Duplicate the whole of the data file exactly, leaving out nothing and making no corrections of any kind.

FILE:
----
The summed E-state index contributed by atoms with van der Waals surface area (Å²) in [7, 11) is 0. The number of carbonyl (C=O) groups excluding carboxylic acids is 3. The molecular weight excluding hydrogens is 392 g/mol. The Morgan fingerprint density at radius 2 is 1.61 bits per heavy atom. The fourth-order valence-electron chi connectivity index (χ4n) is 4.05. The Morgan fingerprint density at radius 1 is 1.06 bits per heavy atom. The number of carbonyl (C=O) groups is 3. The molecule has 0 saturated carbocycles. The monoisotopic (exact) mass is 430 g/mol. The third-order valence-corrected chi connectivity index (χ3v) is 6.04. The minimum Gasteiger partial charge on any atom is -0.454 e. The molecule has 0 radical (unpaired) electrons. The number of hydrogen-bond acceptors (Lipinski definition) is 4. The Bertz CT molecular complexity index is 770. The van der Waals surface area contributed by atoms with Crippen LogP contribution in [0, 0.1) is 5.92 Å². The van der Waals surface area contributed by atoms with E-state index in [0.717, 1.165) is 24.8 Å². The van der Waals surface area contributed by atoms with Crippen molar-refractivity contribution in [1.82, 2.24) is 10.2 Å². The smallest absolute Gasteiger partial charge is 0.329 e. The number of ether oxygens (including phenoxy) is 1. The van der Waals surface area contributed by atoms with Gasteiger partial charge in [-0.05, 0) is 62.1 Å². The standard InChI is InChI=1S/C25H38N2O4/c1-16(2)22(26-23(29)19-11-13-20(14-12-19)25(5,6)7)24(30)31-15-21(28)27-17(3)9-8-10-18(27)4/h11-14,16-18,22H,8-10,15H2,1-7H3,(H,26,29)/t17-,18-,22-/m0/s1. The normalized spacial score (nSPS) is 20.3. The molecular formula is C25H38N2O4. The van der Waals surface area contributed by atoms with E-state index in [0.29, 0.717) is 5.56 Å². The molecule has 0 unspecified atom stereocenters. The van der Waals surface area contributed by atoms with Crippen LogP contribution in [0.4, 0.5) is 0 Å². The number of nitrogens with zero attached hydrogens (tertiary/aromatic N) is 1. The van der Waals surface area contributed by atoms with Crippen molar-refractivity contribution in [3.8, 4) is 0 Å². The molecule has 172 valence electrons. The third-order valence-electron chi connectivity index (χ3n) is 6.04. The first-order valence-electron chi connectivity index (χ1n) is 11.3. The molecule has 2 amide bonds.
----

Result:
The summed E-state index contributed by atoms with van der Waals surface area (Å²) in [7, 11) is 0. The number of carbonyl (C=O) groups excluding carboxylic acids is 3. The molecular weight excluding hydrogens is 392 g/mol. The Morgan fingerprint density at radius 2 is 1.61 bits per heavy atom. The fourth-order valence-electron chi connectivity index (χ4n) is 4.05. The Morgan fingerprint density at radius 1 is 1.06 bits per heavy atom. The number of carbonyl (C=O) groups is 3. The molecule has 0 saturated carbocycles. The monoisotopic (exact) mass is 430 g/mol. The third-order valence-corrected chi connectivity index (χ3v) is 6.04. The minimum Gasteiger partial charge on any atom is -0.454 e. The molecule has 0 radical (unpaired) electrons. The number of hydrogen-bond acceptors (Lipinski definition) is 4. The Bertz CT molecular complexity index is 770. The van der Waals surface area contributed by atoms with Crippen LogP contribution in [0, 0.1) is 5.92 Å². The van der Waals surface area contributed by atoms with E-state index in [0.717, 1.165) is 24.8 Å². The van der Waals surface area contributed by atoms with Crippen molar-refractivity contribution in [1.82, 2.24) is 10.2 Å². The smallest absolute Gasteiger partial charge is 0.329 e. The number of ether oxygens (including phenoxy) is 1. The van der Waals surface area contributed by atoms with Gasteiger partial charge in [-0.05, 0) is 62.1 Å². The standard InChI is InChI=1S/C25H38N2O4/c1-16(2)22(26-23(29)19-11-13-20(14-12-19)25(5,6)7)24(30)31-15-21(28)27-17(3)9-8-10-18(27)4/h11-14,16-18,22H,8-10,15H2,1-7H3,(H,26,29)/t17-,18-,22-/m0/s1. The normalized spacial score (nSPS) is 20.3. The molecular formula is C25H38N2O4. The van der Waals surface area contributed by atoms with E-state index in [0.29, 0.717) is 5.56 Å². The molecule has 0 unspecified atom stereocenters. The van der Waals surface area contributed by atoms with Crippen LogP contribution in [0.4, 0.5) is 0 Å². The number of nitrogens with zero attached hydrogens (tertiary/aromatic N) is 1. The van der Waals surface area contributed by atoms with Crippen molar-refractivity contribution in [3.8, 4) is 0 Å². The molecule has 172 valence electrons. The third-order valence-electron chi connectivity index (χ3n) is 6.04. The first-order valence-electron chi connectivity index (χ1n) is 11.3. The molecule has 2 amide bonds.